Why is iClimateCredits the best solution?

The Deeper Nature of Global Warming

DSC02292_QVgaImportant components of the problem are as follows:

1) Physics doesn’t negotiate.

In the past most human social issues could be solved in due time.

We’re on track for a possible 4ºC temperature rise in our children’s lifetimes, and scientists tell us that if we only go as high as 1.5ºC, global warming will be unstoppable as positive feedback will bring even more heating with it.

It is hard to say if any life can sustain this relatively quick ramp up in temperature, but it’s fair to say:  those species at the top of the food chain won’t survive.

Postmortem: Humans were an interesting evolutionary experiment, with the big brain and opposing thumb, but they were out of balance with their environment.

2) Are humans really intelligent?

Sounds like a stupid question.  But at this moment, to an outside observer it would probably seem like humans are not that intelligent.

After all if humans are collectively headed for extinction, and by their own individual and collective decisions, and furthermore they appear in no hurry to fix what they now know for sure is very likely to kill them all, how intelligent can that be?

Why do humans act like it’s not that serious at this point?

This was the central question explored in New World New Mind, (Amazon paper back or Free online).

What Paul Ehrlich and Robert Ornstein discovered was that even well educated people made the same mistakes as poorly educated people.  Humans tend to do too little, too late.  It’s how our brains evolved to survive, and it’s now well documented.

Our gut feelings rank the immediate decision today, as more important than long term decisions, even when the facts are otherwise, and even well educated people make this same misjudgment.

(If you don’t have time to read the whole book, there are some government decision-related examples that start chapter 5.  A more detailed explanation of how the brain gets it wrong is in chapter 4.  The book is dated, but the best source I’ve ever found on this subject.)

Our gut instincts worked correctly till now, but they’re not working correctly anymore in the modern, 7 billion, world.

So first, we need to become aware of the flaw in how our brains make decisions.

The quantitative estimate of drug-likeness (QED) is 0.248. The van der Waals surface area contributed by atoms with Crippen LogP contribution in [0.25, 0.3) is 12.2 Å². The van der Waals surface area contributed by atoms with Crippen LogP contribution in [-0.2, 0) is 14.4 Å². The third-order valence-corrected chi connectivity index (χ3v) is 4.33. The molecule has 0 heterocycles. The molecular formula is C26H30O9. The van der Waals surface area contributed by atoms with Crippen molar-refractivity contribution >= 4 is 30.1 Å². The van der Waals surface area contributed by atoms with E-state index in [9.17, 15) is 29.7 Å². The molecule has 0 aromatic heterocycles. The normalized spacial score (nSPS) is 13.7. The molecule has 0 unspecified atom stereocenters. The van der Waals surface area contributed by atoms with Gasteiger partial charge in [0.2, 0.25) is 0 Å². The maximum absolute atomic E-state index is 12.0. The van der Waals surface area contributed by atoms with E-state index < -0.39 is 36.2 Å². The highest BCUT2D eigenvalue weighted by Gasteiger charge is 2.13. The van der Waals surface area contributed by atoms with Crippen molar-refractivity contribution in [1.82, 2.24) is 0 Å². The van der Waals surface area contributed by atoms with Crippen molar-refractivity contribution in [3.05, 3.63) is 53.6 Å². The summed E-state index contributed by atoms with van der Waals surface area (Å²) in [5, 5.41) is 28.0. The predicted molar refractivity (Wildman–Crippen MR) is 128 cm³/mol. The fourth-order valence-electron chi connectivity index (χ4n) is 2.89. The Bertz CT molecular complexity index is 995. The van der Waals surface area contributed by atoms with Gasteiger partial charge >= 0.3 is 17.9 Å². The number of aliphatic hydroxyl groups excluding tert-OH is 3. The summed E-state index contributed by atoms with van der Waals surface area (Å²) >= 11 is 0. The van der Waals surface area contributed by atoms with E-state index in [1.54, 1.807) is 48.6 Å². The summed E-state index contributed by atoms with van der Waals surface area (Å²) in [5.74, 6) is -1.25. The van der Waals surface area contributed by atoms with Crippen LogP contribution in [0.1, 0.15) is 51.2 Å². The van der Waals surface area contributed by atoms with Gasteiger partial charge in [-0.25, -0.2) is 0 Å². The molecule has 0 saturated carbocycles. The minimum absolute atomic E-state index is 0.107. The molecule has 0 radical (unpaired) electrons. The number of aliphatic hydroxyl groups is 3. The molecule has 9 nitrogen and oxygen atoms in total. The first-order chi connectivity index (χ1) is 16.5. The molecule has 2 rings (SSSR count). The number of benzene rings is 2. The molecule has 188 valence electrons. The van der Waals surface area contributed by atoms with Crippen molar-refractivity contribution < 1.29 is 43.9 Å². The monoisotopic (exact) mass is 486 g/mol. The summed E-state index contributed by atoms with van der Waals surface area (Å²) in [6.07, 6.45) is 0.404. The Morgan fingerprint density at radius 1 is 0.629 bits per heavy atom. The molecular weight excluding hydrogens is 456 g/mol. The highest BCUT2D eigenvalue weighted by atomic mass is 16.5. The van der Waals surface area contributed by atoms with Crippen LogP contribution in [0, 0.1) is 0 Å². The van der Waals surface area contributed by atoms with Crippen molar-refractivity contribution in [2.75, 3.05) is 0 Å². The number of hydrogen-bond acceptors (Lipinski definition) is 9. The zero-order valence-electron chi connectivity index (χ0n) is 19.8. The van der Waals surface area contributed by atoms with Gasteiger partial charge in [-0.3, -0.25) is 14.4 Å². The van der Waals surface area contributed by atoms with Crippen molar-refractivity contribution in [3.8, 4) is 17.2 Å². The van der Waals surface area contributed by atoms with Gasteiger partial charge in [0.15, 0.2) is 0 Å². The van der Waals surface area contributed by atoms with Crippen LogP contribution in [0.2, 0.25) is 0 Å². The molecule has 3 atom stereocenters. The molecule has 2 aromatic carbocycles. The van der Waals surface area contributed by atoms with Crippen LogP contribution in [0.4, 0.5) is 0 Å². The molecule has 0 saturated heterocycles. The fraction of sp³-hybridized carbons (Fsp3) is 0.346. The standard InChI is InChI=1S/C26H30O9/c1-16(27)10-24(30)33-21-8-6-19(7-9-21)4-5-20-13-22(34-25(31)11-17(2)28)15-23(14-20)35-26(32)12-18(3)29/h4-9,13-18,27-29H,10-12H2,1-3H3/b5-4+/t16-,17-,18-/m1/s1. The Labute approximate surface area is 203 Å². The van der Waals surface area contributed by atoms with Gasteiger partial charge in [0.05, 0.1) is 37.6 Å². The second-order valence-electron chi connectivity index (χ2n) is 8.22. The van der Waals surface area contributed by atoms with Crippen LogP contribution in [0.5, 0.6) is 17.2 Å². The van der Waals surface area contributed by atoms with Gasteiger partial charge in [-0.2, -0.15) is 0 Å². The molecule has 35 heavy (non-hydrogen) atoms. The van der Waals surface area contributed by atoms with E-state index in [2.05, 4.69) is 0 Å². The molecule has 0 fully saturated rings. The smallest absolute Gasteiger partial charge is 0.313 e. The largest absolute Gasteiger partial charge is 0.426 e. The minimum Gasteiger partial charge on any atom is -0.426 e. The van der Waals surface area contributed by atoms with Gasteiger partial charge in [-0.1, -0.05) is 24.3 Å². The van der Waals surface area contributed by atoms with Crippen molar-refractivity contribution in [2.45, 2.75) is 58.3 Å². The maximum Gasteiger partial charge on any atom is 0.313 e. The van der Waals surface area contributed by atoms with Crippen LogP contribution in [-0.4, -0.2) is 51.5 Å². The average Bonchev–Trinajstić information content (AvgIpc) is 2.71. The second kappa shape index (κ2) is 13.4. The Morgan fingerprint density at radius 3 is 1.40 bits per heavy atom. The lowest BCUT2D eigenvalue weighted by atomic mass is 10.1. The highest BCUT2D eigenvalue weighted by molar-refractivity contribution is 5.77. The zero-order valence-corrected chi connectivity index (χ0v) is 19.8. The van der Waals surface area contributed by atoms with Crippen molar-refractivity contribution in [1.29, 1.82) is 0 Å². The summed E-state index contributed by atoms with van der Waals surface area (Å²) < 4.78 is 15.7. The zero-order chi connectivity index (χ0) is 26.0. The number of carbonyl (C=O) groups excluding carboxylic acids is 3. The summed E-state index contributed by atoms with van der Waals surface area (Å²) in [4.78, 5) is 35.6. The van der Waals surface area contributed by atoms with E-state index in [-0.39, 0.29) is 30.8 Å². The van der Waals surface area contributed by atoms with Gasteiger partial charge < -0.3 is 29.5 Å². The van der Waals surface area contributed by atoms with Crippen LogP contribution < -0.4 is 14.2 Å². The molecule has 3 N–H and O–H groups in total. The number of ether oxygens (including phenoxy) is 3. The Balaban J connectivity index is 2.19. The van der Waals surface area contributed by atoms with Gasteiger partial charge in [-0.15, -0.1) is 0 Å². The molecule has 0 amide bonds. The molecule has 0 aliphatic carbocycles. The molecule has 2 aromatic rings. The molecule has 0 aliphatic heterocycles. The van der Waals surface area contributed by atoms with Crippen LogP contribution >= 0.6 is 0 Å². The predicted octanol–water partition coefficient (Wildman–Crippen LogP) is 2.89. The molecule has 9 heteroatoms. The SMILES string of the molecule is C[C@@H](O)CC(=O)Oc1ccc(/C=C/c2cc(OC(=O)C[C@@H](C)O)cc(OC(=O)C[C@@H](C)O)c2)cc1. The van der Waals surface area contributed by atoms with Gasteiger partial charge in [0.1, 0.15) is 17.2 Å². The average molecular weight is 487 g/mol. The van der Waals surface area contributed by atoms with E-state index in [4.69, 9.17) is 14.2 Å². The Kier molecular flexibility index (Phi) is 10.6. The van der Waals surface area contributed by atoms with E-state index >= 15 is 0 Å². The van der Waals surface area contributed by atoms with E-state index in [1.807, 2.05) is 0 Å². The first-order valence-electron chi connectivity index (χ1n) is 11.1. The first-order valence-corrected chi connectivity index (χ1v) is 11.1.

And let’s get over the issue of fault or blame.  It’s not our fault that our brains don’t make good decisions.  It’s not our fault that we THINK we are making good decisions, when in-fact we are not.  We just need to accept this fact, and move forward, and over compensate now.  … or we will all die.

By default, by the time most understand what we should have done, it will be too late.

Possible General Solutions

This is an overview of the major classes of solutions available to us.

Option 3: Do nothing

Not an option.

Option 2: Not enough, & not quickly enough

A slower version of option 3 above.  Not an option!

Option 1: Do as much as we can!

Even if we do as much as we can, still we might not collectively survive.

This time every human has to be on board, one way or another, helping to quickly get off fossil fuels.

So get ready for a human challenge much, much bigger than even the moon shot.

Possible Specific Solutions

I think there are 4 approaches we can investigate to get humans off of fossil fuels:

Option D: Idle hope

Hope individuals find a way to get off carbon themselves.  Hope for better, and affordable technology to save the day.

I think this is mostly where we are now, and while there is some progress, it’s not going very well because it appears the response is much to slow and thus the climate changes are ahead of our progress to stop them.

Option C: Public pain

Force (regulate) people to get off of carbon.

I think human nature goes against this option. When people are forced, our human nature is to drag one’s feet and rebel.

For example, we have this new HI law to force large parking lots to have electric car charging stations.  This gets a few people involved in the right direction, but it also angers a few, and many will drag their feet, and in the end it misses a golden opportunity to get millions involved.

Option B: An end run around the public

For example, we could put a stiff tax on carbon, like a gas tax, and then use the money for large renewable public energy projects, like windmills and buses.  This will not cause people TO WANT to use much less, so in the end, it will not meet the goal of “all we can do”.  We will provide more capacity, only to see it quickly used up.

Option A: Education & Encouragement

Get people to put their heart into this transition.  I think we need to bring out the best side of people, and encourage their inner desire to make things better.  We do this by:

1) Making zero carbon the publicly adopted, State goal, of the people, and for all the people.

2) Asking, again, and again and again, for everyone’s help.  All the while stressing how important this is.

3) Rewarding good behavior.

In other words, we use government resources to educate and reward rather than regulate.

iClimateCredits Rewards & Educates …Everyone

iClimateCredits publicly says to everyone:

We are collectively,
heading down a new path.
And you, and you, and you, are included.

iClimateCredits is more than just an incentive.  It also widely educates and encourages good behavior.

It will be you, the common man and woman, that has to make the most important changes in your lives.  You will gradually re-invent a thousand things like where you live, how you get your food, how you live on 10% of what you had before, and even how you will remain happy and glad for your life!

We in government, really have no idea of how you will do what you need to do, but we will support you by helping make sure others around you are also putting their best foot forward.

This gives the whole group hope.

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